So let’s start from the distillery, Paul John distillery is located at Goa, India. Goa is India’s richest state and boast one of the biggest tourist attractions. “What I have learnt from the Scottish distillery is the importance of water quality for distillation. Goa has quality water source, and I already have infrastructures set up there, so that’s why I have decided to build Paul John in Goa.” The distillery uses traditionally designed copper pot stills, the production capacity is 3000 litres per day. Recently they have installed a couple of extra stills and fermenters to double up the production to 6000 litres to cope with the increasing demand around the globe.

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Three of the core expressions of Paul John Indian Single Malt – Bold, Classic and Peated

When I asked Mr. Paul John which style of whisky he was aiming for when he started the single malt line, he said, “I was always looking for a smooth, fruitier style because I like that.” When quizzed about his favourite Scottish distillery, Mr. Paul John paused for a moment and (to the delight of AD) he replied, “Glenmorangie. It is probably the single malt which I have looked up to when I was in Scotland.” I could not help but wonder if the silkily delicate characteristics in Paul John did in fact draw inspiration from the house of Glenmorangie.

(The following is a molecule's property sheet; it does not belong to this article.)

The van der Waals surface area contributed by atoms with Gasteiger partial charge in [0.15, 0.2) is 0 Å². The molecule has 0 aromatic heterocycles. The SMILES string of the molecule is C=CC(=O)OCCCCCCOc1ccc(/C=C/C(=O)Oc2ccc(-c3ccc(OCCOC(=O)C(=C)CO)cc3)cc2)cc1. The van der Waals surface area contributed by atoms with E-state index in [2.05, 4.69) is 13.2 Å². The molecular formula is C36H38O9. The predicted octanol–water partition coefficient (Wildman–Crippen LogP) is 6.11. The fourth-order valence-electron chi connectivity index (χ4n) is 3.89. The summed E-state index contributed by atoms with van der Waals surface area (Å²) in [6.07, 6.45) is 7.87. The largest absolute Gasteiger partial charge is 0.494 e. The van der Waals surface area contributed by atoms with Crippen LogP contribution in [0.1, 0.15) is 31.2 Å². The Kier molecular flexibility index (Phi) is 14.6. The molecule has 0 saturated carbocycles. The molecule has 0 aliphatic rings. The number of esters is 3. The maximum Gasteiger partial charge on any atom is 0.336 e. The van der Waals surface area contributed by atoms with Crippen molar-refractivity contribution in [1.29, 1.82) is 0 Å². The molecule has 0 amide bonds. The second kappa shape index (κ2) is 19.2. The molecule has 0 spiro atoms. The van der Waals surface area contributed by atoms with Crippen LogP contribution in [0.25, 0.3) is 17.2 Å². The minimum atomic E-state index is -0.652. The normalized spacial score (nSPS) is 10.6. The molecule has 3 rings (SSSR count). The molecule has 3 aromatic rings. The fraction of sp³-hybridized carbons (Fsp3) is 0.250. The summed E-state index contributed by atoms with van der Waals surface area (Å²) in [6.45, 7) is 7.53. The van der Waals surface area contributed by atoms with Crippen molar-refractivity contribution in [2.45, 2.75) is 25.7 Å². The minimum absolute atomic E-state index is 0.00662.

The production of Paul John is 100% natural. Meaning there is no caramel additives or chill-filter processing. Paul John bottles their whiskies from 46% to almost 60% for single cask and cask strength releases. Another interesting topic we touched on that night was the barley they used – Their insistence of using Himalayan barley for whisky production. The flavour contribution of barley to the spirit has been a debate for quite a while, some claimed that the strains of barley only contributes to the yield of alcohol and does not affect whisky flavour while some thought the otherwise. On this matter, Mr. Paul John said, “The barley we are using is six-row barley and the Scottish distillers are using two-roll barley. Our barley has lower yield but we have more husk in the barley, and that translates into more oil and a richer mouthfeel.”